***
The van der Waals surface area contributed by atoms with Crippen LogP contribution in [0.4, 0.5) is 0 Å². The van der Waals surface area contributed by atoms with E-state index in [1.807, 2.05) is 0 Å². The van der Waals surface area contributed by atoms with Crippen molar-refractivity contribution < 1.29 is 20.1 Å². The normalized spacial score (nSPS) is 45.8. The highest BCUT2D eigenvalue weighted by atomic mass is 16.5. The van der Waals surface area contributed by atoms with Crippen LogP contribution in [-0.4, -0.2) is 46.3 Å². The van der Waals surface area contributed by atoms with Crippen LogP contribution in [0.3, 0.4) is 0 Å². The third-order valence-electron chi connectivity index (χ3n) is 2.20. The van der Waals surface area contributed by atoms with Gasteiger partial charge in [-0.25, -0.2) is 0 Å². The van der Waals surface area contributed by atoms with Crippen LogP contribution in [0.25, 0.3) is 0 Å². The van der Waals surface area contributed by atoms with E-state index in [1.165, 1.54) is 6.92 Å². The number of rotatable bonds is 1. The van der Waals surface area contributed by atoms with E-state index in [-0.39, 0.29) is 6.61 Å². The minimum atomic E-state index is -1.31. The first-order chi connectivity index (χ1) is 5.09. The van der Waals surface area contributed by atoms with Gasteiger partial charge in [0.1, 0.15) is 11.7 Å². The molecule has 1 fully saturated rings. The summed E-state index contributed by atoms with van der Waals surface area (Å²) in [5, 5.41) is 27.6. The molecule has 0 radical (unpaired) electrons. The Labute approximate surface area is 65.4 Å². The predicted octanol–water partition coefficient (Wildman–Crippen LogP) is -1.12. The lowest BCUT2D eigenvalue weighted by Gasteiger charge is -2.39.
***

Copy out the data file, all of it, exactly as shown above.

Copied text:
The van der Waals surface area contributed by atoms with Crippen LogP contribution in [0.4, 0.5) is 0 Å². The van der Waals surface area contributed by atoms with E-state index in [1.807, 2.05) is 0 Å². The van der Waals surface area contributed by atoms with Crippen molar-refractivity contribution < 1.29 is 20.1 Å². The normalized spacial score (nSPS) is 45.8. The highest BCUT2D eigenvalue weighted by atomic mass is 16.5. The van der Waals surface area contributed by atoms with Crippen LogP contribution in [-0.4, -0.2) is 46.3 Å². The van der Waals surface area contributed by atoms with Crippen LogP contribution in [0.3, 0.4) is 0 Å². The third-order valence-electron chi connectivity index (χ3n) is 2.20. The van der Waals surface area contributed by atoms with Gasteiger partial charge in [-0.25, -0.2) is 0 Å². The van der Waals surface area contributed by atoms with Crippen LogP contribution in [0.25, 0.3) is 0 Å². The van der Waals surface area contributed by atoms with E-state index in [1.165, 1.54) is 6.92 Å². The number of rotatable bonds is 1. The van der Waals surface area contributed by atoms with E-state index in [-0.39, 0.29) is 6.61 Å². The minimum atomic E-state index is -1.31. The first-order chi connectivity index (χ1) is 5.09. The van der Waals surface area contributed by atoms with Gasteiger partial charge in [0.1, 0.15) is 11.7 Å². The molecule has 1 fully saturated rings. The summed E-state index contributed by atoms with van der Waals surface area (Å²) in [5, 5.41) is 27.6. The molecule has 0 radical (unpaired) electrons. The Labute approximate surface area is 65.4 Å². The predicted octanol–water partition coefficient (Wildman–Crippen LogP) is -1.12. The lowest BCUT2D eigenvalue weighted by Gasteiger charge is -2.39.